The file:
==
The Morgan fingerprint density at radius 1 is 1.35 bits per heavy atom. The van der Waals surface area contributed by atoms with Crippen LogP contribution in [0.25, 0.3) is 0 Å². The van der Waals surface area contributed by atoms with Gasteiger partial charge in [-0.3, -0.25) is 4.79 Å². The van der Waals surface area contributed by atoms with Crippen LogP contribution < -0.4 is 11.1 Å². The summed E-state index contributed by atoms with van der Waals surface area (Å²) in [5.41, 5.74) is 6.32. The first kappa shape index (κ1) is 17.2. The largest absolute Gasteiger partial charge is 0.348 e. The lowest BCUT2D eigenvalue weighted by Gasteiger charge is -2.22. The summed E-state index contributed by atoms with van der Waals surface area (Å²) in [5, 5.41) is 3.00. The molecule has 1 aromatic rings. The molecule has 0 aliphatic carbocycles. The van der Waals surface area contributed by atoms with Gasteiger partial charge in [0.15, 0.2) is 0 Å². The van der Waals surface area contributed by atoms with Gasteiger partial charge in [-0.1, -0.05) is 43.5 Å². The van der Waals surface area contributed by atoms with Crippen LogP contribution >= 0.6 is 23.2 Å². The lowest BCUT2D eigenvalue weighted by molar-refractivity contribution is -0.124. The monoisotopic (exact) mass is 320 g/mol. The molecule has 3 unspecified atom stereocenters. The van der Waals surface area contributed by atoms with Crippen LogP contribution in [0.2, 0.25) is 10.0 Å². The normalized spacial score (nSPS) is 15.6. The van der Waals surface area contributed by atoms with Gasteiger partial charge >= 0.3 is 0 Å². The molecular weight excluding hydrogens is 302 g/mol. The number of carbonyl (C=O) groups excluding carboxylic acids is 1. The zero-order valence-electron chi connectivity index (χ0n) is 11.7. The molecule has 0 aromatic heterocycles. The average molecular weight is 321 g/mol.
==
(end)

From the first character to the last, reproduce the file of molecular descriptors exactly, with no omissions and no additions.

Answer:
The Morgan fingerprint density at radius 1 is 1.35 bits per heavy atom. The van der Waals surface area contributed by atoms with Crippen LogP contribution in [0.25, 0.3) is 0 Å². The van der Waals surface area contributed by atoms with Gasteiger partial charge in [-0.3, -0.25) is 4.79 Å². The van der Waals surface area contributed by atoms with Crippen LogP contribution < -0.4 is 11.1 Å². The summed E-state index contributed by atoms with van der Waals surface area (Å²) in [5.41, 5.74) is 6.32. The first kappa shape index (κ1) is 17.2. The largest absolute Gasteiger partial charge is 0.348 e. The lowest BCUT2D eigenvalue weighted by Gasteiger charge is -2.22. The summed E-state index contributed by atoms with van der Waals surface area (Å²) in [5, 5.41) is 3.00. The molecule has 1 aromatic rings. The molecule has 0 aliphatic carbocycles. The van der Waals surface area contributed by atoms with Gasteiger partial charge in [0.15, 0.2) is 0 Å². The van der Waals surface area contributed by atoms with Gasteiger partial charge in [-0.1, -0.05) is 43.5 Å². The van der Waals surface area contributed by atoms with Crippen LogP contribution >= 0.6 is 23.2 Å². The lowest BCUT2D eigenvalue weighted by molar-refractivity contribution is -0.124. The monoisotopic (exact) mass is 320 g/mol. The molecule has 3 unspecified atom stereocenters. The van der Waals surface area contributed by atoms with Crippen LogP contribution in [0.2, 0.25) is 10.0 Å². The normalized spacial score (nSPS) is 15.6. The van der Waals surface area contributed by atoms with Gasteiger partial charge >= 0.3 is 0 Å². The molecular weight excluding hydrogens is 302 g/mol. The number of carbonyl (C=O) groups excluding carboxylic acids is 1. The zero-order valence-electron chi connectivity index (χ0n) is 11.7. The molecule has 0 aromatic heterocycles. The average molecular weight is 321 g/mol.